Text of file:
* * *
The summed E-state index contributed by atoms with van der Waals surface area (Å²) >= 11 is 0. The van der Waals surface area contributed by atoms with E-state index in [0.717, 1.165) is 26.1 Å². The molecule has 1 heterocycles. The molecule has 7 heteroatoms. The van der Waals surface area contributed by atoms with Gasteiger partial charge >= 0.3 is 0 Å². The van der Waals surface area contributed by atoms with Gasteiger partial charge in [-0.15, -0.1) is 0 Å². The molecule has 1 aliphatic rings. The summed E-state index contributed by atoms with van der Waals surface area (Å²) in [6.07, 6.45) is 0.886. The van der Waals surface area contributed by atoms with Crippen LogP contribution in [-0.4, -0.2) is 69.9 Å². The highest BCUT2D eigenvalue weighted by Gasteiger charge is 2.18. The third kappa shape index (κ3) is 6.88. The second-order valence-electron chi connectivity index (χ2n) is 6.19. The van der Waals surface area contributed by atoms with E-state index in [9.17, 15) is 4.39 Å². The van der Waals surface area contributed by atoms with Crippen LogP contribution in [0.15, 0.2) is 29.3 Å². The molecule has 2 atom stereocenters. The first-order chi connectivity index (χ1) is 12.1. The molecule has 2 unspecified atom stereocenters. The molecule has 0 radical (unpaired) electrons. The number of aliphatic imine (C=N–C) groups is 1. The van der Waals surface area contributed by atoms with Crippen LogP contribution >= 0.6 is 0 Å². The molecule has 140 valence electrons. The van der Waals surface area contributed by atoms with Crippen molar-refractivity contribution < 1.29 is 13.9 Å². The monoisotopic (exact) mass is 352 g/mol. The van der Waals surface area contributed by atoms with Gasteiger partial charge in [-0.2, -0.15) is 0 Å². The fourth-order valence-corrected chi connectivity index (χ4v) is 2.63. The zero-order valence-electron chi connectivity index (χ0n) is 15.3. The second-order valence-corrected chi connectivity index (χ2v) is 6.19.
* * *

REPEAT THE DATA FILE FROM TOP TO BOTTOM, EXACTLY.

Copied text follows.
The summed E-state index contributed by atoms with van der Waals surface area (Å²) >= 11 is 0. The van der Waals surface area contributed by atoms with E-state index in [0.717, 1.165) is 26.1 Å². The molecule has 1 heterocycles. The molecule has 7 heteroatoms. The van der Waals surface area contributed by atoms with Gasteiger partial charge >= 0.3 is 0 Å². The van der Waals surface area contributed by atoms with Gasteiger partial charge in [-0.15, -0.1) is 0 Å². The molecule has 1 aliphatic rings. The summed E-state index contributed by atoms with van der Waals surface area (Å²) in [6.07, 6.45) is 0.886. The van der Waals surface area contributed by atoms with Crippen LogP contribution in [-0.4, -0.2) is 69.9 Å². The highest BCUT2D eigenvalue weighted by Gasteiger charge is 2.18. The third kappa shape index (κ3) is 6.88. The second-order valence-electron chi connectivity index (χ2n) is 6.19. The van der Waals surface area contributed by atoms with E-state index in [9.17, 15) is 4.39 Å². The van der Waals surface area contributed by atoms with Crippen LogP contribution in [0.15, 0.2) is 29.3 Å². The molecule has 2 atom stereocenters. The first-order chi connectivity index (χ1) is 12.1. The molecule has 2 unspecified atom stereocenters. The molecule has 0 radical (unpaired) electrons. The number of aliphatic imine (C=N–C) groups is 1. The van der Waals surface area contributed by atoms with Crippen LogP contribution >= 0.6 is 0 Å². The molecule has 140 valence electrons. The van der Waals surface area contributed by atoms with Crippen molar-refractivity contribution < 1.29 is 13.9 Å². The monoisotopic (exact) mass is 352 g/mol. The van der Waals surface area contributed by atoms with Gasteiger partial charge in [-0.2, -0.15) is 0 Å². The fourth-order valence-corrected chi connectivity index (χ4v) is 2.63. The zero-order valence-electron chi connectivity index (χ0n) is 15.3. The second-order valence-corrected chi connectivity index (χ2v) is 6.19.